Why Your Pipeline Needs to Be a Funnel

© John Takai - Fotolia.com

© John Takai – Fotolia.com

I try to live by what I blog. This is a good thing, because I had a conversation with my staff people, and it seems as if they read my blog as well. After the posts about chasing squirrels and focusing our contracting efforts, they wanted to know what we were doing to chase fewer squirrels and narrow our focus.

Of course we do have a focus, and we talked a little about that. We also talked about how important it is to understand that your pipeline is more like a funnel than a pipeline, with a wide opening that’s full of squirrels. But not all of these are the irrelevant distractions Judy cautioned us against.

You see, if all of your capture management projects are sequential, one after another, then the inevitable delays that occur in government contracting are going to leave you with lengthy gaps when there’s nothing you’re actively working on.

Ideally the top of your funnel will be populated with enough potential opportunities that are far enough away for you to do the appropriate capture work and development, and then lower down in your funnel you’ll reduce those to the ones you’re actually developing.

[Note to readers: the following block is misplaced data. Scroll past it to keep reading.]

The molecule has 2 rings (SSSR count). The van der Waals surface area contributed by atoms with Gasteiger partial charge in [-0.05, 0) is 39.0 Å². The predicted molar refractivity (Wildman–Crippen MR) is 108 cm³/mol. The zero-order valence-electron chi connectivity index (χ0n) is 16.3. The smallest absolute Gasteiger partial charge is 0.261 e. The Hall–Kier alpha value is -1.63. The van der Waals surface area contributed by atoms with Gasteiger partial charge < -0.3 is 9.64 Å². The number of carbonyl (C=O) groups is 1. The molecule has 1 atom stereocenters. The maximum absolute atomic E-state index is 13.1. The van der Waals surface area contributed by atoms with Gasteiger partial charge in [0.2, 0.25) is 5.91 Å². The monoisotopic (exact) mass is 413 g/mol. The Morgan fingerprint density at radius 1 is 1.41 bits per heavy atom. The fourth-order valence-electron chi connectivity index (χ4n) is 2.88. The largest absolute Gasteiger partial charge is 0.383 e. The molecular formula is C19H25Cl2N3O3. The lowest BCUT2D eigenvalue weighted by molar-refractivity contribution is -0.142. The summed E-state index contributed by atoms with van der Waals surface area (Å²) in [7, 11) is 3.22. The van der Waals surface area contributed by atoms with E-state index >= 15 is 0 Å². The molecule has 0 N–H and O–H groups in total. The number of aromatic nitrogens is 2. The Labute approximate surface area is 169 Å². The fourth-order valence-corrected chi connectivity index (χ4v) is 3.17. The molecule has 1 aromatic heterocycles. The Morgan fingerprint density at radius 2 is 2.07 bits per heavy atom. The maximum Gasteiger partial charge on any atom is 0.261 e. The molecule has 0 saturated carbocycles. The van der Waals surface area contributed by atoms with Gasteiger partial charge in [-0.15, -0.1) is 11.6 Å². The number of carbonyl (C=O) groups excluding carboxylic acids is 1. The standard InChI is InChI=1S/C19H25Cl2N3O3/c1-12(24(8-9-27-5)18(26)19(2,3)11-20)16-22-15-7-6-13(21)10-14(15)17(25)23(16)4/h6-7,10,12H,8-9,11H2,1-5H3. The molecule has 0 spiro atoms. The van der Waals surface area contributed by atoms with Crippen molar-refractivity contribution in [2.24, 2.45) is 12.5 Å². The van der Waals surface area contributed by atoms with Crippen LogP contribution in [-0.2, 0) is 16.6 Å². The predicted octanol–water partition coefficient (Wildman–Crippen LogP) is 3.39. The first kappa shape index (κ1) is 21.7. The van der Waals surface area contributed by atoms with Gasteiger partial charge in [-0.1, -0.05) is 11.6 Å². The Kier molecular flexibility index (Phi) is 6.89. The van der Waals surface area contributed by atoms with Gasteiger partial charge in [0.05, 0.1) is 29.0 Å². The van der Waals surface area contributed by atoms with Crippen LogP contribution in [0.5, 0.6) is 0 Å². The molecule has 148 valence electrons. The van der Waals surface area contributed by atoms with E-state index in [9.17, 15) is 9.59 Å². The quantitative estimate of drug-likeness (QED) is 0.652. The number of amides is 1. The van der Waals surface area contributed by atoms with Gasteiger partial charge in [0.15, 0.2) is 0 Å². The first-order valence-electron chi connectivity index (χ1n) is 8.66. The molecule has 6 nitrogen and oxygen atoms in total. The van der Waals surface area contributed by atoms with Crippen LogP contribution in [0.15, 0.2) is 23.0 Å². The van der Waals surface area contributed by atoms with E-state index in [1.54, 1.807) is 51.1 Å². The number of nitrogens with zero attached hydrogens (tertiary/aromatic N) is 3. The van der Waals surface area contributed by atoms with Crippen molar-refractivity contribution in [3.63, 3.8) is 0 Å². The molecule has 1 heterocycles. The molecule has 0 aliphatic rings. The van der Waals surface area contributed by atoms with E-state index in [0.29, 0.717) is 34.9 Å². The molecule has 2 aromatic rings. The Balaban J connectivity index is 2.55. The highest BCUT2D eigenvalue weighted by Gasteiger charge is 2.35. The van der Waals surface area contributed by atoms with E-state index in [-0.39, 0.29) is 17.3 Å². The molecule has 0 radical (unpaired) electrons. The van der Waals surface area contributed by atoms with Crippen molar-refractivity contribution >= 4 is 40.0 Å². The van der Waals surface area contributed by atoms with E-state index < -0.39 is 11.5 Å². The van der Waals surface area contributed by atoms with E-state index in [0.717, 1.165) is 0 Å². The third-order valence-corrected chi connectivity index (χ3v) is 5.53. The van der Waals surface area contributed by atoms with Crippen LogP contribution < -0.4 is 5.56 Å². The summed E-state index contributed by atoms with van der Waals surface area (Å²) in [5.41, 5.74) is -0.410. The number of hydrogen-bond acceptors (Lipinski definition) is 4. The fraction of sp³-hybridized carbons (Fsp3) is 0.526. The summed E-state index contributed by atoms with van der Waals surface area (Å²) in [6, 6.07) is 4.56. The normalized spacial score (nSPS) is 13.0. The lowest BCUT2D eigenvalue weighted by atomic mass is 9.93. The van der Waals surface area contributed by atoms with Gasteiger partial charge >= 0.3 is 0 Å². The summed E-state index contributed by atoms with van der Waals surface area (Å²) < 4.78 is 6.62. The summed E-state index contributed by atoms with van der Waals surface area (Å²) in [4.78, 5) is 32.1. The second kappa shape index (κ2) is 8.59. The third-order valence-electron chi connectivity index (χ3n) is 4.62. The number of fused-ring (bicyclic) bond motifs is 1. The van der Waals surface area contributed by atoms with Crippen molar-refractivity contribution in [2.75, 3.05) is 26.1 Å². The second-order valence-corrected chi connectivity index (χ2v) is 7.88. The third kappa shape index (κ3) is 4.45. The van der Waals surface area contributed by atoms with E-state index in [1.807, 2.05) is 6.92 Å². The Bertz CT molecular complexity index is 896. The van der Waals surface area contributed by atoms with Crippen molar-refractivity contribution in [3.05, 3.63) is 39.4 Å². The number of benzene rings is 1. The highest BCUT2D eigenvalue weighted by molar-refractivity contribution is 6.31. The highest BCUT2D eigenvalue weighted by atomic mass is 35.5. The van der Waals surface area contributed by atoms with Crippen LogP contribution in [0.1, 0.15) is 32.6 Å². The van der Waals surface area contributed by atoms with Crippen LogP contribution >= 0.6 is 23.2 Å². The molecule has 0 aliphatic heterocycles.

The process by which you pare down those options is typically called a step review – where the business development people, the operations people, the technical solutions people, and maybe others all come together. “So we’ve got this squirrel,” they say, “Now how are we going to trap the dang thing?” Because that’s the key – we don’t want to be chasing after anything or anyone. We want to focus on getting the perfect customers to come to us.

The step review represents a moment in time when you make a decision about whether to keep attempting to trap a squirrel, or stop. As you let go of some of these squirrels, your funnel gets down to the narrowest point where you’re actually writing and responding to a manageable number of proposals. That’s when you apply the capture management and relationship building strategies we discuss on this blog.

In a step review, we ask ourselves three simple questions:

  1. Do we know the customer, the actual customer, the person with the money?
  2. Does the customer know us?
  3. Do we have a solution for the customer’s true problem?

A corollary fourth question might be: Is the customer willing to look at new solutions?

More information will be required as you get closer to the actual RFP, but if you can answer these questions in the affirmative, that’s a successful step review and you can move this squirrel down the funnel. The ultimate goal of the step review process is to leave with fewer total opportunities that we’re chasing.


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